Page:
What happened is the Wild went for a wholesale change, but Antti Miettinen went for a forecheck to keep possession alive. Light-as-a-feather but very good defenseman Erik Karlsson bounced off Miettinen like he was Todd Bertuzzi or something.
So suddenly, Miettinen's holding the puck along the wall, stalling for the change to be made.
Koivu was idling to the bench like a peacock. But when he spotted his linemate with the puck, he jumped back in the play. Problem was, by that point, Brodziak saw Koivu coming to the bench, so he jumped on.
Miettinen to Koivu to Brodziak. Goal. But Patrick O'Sullivan, who was playing wing this shift, counted bodies before this and tried to curl back to the bench, which drew the attention of the yelling Senators' bench and a very alert linesman.
No Goal. Penalty. Nick Foligno winner nine seconds later.
"It was a kind of a cheat line change. Everybody does it," said coach Cory Clouston.
Exactly. Everybody does it. Unfortunately, as Nick Schultz said, the Wild scored on this one. If they don't score, the officials probably let it go.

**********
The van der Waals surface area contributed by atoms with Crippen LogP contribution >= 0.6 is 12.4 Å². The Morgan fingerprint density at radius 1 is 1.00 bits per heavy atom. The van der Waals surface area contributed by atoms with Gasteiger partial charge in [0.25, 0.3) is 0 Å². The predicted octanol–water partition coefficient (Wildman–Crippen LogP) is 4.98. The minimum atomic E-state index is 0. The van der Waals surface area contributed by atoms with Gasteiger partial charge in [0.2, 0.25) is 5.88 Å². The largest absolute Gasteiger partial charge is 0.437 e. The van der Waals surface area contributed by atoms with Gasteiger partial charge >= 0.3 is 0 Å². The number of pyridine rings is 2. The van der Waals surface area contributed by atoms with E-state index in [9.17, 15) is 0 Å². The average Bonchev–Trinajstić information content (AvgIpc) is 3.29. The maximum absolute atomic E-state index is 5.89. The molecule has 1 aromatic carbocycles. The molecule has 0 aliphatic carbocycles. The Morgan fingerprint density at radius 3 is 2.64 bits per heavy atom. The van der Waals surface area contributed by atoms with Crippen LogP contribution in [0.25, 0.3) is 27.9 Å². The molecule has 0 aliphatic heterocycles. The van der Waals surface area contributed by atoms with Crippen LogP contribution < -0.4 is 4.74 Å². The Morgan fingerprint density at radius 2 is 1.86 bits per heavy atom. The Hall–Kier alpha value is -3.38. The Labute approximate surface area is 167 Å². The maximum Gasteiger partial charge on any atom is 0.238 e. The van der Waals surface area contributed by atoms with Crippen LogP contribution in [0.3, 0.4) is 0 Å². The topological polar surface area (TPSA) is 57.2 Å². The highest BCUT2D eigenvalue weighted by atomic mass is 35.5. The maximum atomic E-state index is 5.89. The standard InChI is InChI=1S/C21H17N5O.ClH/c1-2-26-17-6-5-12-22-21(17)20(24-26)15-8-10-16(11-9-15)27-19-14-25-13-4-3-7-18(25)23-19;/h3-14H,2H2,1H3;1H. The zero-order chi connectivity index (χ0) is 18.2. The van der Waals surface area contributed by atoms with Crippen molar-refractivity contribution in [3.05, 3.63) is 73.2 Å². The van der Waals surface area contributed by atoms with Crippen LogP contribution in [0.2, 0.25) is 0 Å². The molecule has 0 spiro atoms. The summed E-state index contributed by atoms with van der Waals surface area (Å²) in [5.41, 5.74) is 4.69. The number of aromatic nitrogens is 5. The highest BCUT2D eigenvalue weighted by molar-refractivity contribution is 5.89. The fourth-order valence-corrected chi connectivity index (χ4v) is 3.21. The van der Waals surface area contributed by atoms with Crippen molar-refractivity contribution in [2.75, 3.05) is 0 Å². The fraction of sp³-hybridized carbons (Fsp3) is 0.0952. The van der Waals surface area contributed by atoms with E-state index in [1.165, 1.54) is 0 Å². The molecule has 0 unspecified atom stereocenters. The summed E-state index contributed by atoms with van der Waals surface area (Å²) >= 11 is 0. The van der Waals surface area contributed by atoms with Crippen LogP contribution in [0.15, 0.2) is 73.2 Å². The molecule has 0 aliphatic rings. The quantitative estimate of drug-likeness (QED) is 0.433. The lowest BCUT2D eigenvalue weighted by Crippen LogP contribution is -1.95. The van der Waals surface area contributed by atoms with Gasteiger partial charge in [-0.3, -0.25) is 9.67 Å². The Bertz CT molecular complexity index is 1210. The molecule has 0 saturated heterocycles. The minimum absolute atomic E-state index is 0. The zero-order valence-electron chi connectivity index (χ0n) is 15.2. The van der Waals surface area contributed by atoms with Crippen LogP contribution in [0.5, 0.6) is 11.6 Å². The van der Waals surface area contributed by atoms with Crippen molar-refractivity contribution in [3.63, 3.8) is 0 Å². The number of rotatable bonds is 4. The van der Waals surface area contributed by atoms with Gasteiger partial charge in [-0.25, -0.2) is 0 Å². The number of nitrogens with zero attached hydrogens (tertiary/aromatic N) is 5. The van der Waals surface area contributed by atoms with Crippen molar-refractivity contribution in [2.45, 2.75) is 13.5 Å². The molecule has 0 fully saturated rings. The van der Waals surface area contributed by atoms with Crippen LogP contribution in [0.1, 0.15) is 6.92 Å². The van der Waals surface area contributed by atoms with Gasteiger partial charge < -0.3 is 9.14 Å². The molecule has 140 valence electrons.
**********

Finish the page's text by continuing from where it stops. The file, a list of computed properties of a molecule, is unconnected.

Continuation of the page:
Amazing, eh? Miettinen makes a great play and it messes everything up. If he doesn't go in on the forecheck or just gathers the puck and dumps it deep, no harm, no foul.
Kinda like in Anaheim when Miettinen slid Mikko Koivu's stick into the faceoff circle in an attempt to get the twig back to his linemate. Instead, Koivu had Bobby Ryan's stick and Koivu's was in perfect position for Ryan to pick up and score a backbreaker because of Miettinen.
Miettinen should clearly stop helping out. Obviously, I'm being tongue and cheek here. A little.
Wild again just can't score. Plain, simple. Last in the West at 2.4 a game. Chris Phillips made two key blocks on Eric Nystrom (hasn't scored with a goalie in net this year) and Pierre-Marc Bouchard (Phillips cut his ear on this block). If the Wild score on either of those, different game.
And if I had a dime for everytime I could write "if the Wild scored on one of those, different game," I'd have 10 million dimes.
Wild can't score. They just don't get unlucky every single night. They just cannot score.
Deficient at scoring. Clear?
Anyway, two massive games coming up in a rare home-and-home series against Calgary, the team now directly in front of the Wild. Desperation better be on the line, or again, changes could be coming. What's scary is the Wild just lack that spark sometimes (too often at home), and when players start waiting for something external to happen like a big trade or a firing, things start to go really haywire.
The Wild's 3-7-2 in its past 12 but still "in it" because the NHL constructed standings allow them to be. But it won't be like that forever if the Wild doesn't start racking up W's gang.
I'm off to Calgary in the morning. Kent will be with you on the blog after practice Friday and then I'm on the team for pretty much the rest of the month except I think Dec. 26.